Because the Rex blog is prominent in crossword circles, Michael's maiden voyage in the NYT got a lot of attention. For example, another friend of this blog, insanely talented speed-solver and 2010 American Crossword Puzzle Tournament champion Dan Feyer, posted an online video of his own solving the puzzle in a lean, mean 2:17. (It took me almost six minutes.)

Here's Dan's video complete with his amusing running commentary; needless to say, you should not watch (or even look at) this if you still intend to solve the puzzle:


Aaron Fuegi said...

Thanks. Was impressed by all the videos but especially Federer as he must have total confidence in this shot that he is willing to try it at all in this situation.

Dan said...

Um, one of these things is not like the other! Tyler and others have similar skills. And you could have waited until I get a video of me solving a Monday puzzle in 75 seconds. :)

Joon said...

awesome. i love federer. and, i guess, dan too.

Elaine said...

Federer really is amazing. Not sure I would have been willing to put a bottle on my head and stand there. Nerves of steel!

My question would be: does Dan Feyer ever feel like he has missed some of the fun when he is blitzing the puzzles?

Jeff said...

I think like Elaine, Ben.

I've solved the NYT nearly every day since soph year of college ('78-'79) and just love the escape from the world for a few minutes. I imagine I could go faster, but why? If I finished more quickly my time in puzzle world would be that much shorter and I'd be back to grading papers or unloading the dishwasher or cleaning the cat box.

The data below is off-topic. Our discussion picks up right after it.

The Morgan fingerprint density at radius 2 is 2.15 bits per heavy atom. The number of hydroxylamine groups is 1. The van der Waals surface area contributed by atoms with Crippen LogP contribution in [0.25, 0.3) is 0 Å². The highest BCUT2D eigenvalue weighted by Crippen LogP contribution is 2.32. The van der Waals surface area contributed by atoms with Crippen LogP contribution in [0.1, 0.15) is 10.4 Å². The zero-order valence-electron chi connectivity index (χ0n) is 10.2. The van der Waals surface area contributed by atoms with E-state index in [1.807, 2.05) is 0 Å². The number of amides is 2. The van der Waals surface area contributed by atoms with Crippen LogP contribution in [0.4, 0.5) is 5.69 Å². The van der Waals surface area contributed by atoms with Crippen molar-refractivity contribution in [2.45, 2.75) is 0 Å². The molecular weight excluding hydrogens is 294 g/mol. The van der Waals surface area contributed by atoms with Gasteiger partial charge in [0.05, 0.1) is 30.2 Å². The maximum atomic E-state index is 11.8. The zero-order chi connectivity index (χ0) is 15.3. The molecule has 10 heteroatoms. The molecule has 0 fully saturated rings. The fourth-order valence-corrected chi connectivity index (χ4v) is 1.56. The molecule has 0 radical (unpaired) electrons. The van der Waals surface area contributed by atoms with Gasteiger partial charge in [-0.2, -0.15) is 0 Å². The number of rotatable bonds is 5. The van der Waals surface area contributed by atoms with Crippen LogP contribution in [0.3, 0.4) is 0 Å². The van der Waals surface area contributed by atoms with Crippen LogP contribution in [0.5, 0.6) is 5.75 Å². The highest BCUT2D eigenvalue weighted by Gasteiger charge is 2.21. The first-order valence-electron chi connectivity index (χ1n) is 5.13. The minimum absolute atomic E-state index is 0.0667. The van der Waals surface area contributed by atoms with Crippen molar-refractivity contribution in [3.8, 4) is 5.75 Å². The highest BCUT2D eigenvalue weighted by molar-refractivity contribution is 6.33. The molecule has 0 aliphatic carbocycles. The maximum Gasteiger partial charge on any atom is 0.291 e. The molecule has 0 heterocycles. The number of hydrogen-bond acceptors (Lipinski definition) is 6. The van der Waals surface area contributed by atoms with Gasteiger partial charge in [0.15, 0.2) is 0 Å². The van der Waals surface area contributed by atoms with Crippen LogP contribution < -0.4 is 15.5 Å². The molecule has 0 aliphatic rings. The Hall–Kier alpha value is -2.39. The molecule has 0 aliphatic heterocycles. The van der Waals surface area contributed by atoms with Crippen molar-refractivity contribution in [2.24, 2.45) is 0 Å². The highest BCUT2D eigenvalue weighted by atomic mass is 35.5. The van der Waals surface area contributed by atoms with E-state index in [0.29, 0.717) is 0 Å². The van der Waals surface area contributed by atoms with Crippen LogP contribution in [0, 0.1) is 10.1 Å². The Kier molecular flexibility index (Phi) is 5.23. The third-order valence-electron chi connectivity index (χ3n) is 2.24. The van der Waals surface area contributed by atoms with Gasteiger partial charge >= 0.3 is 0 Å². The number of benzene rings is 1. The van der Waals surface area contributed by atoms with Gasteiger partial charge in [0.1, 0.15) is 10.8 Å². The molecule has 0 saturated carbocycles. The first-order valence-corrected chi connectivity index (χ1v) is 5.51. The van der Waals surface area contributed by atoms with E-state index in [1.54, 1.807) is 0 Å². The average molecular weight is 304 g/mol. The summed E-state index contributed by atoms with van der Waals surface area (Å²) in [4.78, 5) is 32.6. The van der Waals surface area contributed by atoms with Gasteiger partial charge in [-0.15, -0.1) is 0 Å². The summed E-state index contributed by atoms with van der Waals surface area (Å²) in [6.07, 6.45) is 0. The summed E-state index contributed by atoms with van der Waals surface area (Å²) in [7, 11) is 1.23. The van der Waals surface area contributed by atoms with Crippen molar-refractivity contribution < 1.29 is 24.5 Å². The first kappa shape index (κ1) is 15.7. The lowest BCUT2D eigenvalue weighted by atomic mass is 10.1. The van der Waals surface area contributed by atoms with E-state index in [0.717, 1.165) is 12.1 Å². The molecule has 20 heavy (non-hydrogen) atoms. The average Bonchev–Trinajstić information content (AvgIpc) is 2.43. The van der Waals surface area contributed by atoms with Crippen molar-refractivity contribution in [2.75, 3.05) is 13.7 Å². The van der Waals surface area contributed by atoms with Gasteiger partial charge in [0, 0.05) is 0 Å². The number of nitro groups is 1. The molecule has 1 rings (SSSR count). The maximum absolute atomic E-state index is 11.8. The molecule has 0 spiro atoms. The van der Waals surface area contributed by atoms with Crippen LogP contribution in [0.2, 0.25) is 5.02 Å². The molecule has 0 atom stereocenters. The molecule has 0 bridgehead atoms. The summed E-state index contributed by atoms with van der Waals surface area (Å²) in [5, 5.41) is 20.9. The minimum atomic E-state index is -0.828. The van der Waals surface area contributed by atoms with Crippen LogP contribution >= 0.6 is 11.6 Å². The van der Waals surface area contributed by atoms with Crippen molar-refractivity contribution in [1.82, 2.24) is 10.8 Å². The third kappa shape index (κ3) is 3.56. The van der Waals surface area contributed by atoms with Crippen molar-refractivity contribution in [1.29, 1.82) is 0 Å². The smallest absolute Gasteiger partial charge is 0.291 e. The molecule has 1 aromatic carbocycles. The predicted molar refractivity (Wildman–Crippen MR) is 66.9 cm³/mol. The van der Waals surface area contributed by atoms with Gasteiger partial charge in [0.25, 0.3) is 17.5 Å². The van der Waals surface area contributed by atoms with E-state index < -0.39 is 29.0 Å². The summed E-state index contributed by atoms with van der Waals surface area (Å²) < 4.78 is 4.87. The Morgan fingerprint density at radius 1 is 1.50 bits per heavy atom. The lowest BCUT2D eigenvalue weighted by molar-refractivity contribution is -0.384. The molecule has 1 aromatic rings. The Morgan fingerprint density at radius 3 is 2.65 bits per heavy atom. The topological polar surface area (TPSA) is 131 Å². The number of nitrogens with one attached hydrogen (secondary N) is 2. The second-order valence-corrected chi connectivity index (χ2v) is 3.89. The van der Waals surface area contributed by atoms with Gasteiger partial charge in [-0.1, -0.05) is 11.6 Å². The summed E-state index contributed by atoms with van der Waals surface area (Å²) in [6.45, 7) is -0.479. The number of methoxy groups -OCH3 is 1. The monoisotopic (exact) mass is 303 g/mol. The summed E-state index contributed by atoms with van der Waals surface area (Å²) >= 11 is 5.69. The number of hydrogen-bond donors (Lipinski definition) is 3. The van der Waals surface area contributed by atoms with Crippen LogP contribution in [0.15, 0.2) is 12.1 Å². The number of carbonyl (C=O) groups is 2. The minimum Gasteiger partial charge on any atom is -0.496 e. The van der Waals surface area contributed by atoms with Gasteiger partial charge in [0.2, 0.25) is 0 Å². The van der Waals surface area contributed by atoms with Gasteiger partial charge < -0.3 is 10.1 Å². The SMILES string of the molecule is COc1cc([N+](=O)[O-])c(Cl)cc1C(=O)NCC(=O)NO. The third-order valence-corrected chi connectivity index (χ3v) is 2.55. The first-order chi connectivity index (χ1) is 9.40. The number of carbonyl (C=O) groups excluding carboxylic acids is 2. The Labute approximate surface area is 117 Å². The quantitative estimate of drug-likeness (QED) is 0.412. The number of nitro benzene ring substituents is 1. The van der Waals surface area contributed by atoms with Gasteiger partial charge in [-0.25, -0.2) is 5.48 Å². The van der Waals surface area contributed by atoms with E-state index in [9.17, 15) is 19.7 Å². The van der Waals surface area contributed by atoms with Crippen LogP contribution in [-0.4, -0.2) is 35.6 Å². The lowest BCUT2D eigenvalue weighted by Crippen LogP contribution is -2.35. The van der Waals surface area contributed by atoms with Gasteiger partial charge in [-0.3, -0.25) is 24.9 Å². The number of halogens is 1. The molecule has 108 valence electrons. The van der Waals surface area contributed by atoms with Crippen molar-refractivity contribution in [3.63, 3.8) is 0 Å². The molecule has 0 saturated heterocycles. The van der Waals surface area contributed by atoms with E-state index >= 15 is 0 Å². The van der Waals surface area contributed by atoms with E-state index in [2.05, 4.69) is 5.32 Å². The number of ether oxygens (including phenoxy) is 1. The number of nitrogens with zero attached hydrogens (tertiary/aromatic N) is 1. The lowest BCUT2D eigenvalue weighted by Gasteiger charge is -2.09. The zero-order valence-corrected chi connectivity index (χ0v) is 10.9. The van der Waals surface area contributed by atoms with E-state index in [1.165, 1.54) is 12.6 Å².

Since I solve in syndication with a pen in the Chicago Sun Times, I'll look forward to M Sharp's TU puzzle at the end of September . . .about the time I've lost interest in yet another school year!

Nice job with last Sunday's write up BTW. I'd like to try noting my thoughts as I solve for all to see, but I'm not that brave, I guess. Lurk and learn remains my motto.

Carry on all.

Ben said...


As I said here after attending the first Chicago tournament, "even though I enjoy the novelty of the tournament experience and was humbled to do well, competing in a frantic race through the grid strikes me as kind of a silly way to do crosswords. I didn't even get to read some of the clues until after the tournament was over."